Author: Howard, Sarah
Type of paper: Refereed paper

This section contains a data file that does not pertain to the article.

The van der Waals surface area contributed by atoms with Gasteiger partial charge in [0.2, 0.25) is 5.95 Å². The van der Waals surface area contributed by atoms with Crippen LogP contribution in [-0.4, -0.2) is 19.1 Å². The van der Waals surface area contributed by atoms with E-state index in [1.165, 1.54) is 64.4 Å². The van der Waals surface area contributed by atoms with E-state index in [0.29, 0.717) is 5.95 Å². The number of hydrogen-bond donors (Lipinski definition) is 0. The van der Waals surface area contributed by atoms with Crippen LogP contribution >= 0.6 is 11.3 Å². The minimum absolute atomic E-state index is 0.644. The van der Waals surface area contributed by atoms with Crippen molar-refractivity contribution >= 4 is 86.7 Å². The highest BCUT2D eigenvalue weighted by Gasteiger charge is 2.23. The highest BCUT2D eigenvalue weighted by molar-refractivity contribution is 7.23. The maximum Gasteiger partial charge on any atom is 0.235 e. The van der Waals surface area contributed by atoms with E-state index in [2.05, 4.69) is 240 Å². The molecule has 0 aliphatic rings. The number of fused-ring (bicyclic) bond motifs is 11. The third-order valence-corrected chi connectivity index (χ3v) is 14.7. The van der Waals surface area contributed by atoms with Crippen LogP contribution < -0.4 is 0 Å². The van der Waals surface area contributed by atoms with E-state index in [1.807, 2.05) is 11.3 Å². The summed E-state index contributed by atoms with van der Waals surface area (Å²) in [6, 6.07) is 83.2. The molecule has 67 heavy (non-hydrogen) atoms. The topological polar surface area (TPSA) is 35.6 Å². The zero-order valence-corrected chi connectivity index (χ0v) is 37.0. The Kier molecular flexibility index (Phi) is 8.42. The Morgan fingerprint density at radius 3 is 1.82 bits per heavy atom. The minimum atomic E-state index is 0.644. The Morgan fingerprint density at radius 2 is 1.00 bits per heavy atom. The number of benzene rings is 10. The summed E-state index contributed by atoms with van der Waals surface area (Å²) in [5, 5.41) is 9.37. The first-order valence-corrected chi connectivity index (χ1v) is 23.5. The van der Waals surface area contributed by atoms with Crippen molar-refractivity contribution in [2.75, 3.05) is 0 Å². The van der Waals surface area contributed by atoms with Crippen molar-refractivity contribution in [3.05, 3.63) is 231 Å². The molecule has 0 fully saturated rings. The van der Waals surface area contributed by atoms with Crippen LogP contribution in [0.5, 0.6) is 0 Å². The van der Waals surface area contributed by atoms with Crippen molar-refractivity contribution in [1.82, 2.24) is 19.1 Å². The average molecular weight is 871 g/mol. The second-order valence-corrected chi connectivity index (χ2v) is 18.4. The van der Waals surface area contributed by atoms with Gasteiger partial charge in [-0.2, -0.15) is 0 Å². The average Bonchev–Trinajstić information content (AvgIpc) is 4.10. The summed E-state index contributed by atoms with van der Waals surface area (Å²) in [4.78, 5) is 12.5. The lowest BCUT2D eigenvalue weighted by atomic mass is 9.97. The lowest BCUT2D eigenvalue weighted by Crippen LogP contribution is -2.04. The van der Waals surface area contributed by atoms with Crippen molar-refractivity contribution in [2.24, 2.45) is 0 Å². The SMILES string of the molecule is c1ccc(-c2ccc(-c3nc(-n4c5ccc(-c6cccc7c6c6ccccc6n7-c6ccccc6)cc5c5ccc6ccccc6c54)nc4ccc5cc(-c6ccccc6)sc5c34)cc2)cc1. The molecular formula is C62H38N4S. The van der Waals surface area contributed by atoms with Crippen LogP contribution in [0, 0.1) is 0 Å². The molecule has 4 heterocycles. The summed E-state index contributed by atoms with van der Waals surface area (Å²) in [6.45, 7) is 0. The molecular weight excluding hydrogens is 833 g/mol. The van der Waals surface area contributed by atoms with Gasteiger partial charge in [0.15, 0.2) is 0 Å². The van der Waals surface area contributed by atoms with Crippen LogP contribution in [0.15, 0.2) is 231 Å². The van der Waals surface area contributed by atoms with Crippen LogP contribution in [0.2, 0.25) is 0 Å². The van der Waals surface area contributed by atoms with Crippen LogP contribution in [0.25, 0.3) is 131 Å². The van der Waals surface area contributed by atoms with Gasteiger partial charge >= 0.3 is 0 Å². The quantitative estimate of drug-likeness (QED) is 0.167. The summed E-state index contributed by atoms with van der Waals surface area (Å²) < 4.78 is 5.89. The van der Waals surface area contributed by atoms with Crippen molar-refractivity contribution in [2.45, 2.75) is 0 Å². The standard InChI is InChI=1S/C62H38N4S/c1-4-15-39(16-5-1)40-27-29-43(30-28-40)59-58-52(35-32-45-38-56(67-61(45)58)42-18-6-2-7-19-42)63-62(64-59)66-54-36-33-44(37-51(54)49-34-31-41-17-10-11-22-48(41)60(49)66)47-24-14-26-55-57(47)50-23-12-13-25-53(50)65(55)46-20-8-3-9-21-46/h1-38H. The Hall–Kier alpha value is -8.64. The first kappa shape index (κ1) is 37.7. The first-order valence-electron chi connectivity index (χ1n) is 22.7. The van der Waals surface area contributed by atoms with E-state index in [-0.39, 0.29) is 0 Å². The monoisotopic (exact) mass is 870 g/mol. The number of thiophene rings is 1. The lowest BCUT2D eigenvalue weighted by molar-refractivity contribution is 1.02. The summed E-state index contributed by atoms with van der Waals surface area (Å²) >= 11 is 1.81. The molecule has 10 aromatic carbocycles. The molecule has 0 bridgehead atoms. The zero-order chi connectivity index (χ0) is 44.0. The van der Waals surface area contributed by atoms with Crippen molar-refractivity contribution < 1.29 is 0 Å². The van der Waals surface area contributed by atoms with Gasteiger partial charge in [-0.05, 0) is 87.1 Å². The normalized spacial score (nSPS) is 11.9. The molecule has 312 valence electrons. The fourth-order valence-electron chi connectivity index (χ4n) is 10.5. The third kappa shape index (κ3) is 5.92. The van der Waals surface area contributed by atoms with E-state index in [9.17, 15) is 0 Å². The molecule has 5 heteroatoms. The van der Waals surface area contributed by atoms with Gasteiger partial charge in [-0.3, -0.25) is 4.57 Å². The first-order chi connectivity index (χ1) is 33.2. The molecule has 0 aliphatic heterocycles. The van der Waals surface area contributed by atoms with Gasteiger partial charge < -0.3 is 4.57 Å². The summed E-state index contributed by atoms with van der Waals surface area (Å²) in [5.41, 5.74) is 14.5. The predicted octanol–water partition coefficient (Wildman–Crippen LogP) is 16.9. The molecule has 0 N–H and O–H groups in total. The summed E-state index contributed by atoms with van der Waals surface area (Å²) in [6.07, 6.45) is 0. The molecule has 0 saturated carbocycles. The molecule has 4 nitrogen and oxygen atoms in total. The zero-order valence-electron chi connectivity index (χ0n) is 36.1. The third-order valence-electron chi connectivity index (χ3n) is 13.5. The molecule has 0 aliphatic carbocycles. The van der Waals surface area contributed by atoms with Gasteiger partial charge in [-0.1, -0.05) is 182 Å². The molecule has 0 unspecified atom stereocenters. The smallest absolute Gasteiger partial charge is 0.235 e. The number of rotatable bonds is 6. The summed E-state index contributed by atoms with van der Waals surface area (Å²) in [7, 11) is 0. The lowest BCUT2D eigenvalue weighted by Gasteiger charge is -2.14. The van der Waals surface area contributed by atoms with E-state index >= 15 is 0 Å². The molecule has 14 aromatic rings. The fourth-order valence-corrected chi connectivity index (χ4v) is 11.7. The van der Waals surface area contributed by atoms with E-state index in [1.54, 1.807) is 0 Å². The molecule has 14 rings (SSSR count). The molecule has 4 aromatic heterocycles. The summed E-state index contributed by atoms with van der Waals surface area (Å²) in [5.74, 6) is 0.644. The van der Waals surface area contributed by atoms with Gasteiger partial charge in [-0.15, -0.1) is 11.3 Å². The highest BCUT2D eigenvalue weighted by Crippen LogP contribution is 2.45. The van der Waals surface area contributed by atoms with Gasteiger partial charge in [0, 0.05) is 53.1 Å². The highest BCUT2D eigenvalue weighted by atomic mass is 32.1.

This research is a preliminary exploration of teachers' risk-taking habits in educational change, within the context of learning to integrate Information and Communication Technology (ICT) into Australian and United States curriculum. The research defines "risk" as the potential for undesired results, specifically when individuals and groups engage in change. In educational change, such as using a new software package, teachers may be required to modify teaching practices. Some teachers may have concerns related to student learning, perceiving lower student achievement as a risk; others may have used the software in the past with positive results, therefore not perceiving a risk. The research theorizes differences in individual and school culture beliefs and values influence teachers' risk perception. This paper presents an initial application of Cultural Theory, classifying teachers' individual risk perceptions, in relation to school culture and ICT integration. Data is gathered through questionnaires and two case studies. Results will help clarify the how teachers perceive risk-taking and technology, helping schools to understand teachers' needs and barriers within ICT-related change.